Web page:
Python 2.7 or 3.1
philip at semanchuk.com
Wed Oct 27 05:53:57 CEST 2010
On Oct 26, 2010, at 11:10 PM, Jorge Biquez wrote:
> Hello Christian and all .
> Thanks for the comments. I am newbie to Python trying to learn all the comments, that , by the way, I am very impressed of the knowledge of the people present in this list.
> I was wondering if you can comment more about what alternatives to use instead to MySql. My web solutions do not need "all the power" of a true database, I even was wondering if I couldbe able to put simple dBase files (yes, dBase files) with my web solutions.
> - Any comments you can do on what to use 2.7 or 3.1? ( I guess 2.7 for what I have read)
> - Maybe should be another subject but... Any comments on using dBase format file with Python?
Python comes with SQLite "baked in", meaning you don't have to install anything extra to get the full power of SQLite. Depending on what you want to do, that might be perfect for your needs. It's been part of Python since 2.5.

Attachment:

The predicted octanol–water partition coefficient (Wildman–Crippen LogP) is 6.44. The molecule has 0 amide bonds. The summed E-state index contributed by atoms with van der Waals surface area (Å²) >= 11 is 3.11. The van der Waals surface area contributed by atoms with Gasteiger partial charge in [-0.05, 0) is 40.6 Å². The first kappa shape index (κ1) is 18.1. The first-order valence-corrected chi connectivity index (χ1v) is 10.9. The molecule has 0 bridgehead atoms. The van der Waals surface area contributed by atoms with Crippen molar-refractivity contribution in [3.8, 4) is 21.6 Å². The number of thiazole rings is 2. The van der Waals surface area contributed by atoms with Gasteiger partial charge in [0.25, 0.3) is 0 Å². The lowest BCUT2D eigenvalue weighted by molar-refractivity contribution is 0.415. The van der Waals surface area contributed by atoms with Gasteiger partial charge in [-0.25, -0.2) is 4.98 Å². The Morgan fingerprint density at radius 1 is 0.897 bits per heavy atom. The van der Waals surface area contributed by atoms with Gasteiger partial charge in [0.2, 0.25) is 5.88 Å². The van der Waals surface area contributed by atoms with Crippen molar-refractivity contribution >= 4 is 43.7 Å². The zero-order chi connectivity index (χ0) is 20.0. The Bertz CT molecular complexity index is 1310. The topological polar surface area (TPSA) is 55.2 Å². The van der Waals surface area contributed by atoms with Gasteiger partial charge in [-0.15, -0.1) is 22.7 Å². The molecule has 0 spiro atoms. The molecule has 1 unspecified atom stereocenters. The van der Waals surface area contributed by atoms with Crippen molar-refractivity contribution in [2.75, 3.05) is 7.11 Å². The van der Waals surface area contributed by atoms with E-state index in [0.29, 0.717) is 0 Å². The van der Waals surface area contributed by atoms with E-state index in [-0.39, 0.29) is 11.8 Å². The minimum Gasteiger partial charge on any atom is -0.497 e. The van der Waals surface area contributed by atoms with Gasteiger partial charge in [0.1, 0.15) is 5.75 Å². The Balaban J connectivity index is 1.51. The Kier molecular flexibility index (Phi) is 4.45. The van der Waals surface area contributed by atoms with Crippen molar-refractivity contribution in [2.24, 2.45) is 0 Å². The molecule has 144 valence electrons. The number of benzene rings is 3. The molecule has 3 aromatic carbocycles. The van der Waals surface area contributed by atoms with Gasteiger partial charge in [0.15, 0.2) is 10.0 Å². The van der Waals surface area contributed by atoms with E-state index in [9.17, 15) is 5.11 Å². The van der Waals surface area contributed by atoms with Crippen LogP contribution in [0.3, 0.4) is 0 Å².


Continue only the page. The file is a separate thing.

If you need a heavy-duty database, I recommend checking out PostgreSQL. I've always found it solid and easy to use.
> At 08:50 p.m. 26/10/2010, you wrote:
>> Am 27.10.2010 03:38, schrieb Jorge Biquez:
>> > And what about if I only were to develop for the web? I mean web
>> > applications, Mysql, etc? It would be better to still be in 2.7?
>> Most frameworks and database adapters at least target Python 2.6+ as
>> their main Python version. I guess the majority has no or only
>> experimental support for Python 3.1. The overall situation improves
>> every week.
>> PS: I recommend against MySQL, if you need the full power or a RDBMS.
>> Just try to combine foreign keys with database triggers and you'll see
>> which major features are still broken in MySQL. But that's just my point
>> of view as a power user.
More information about the Python-list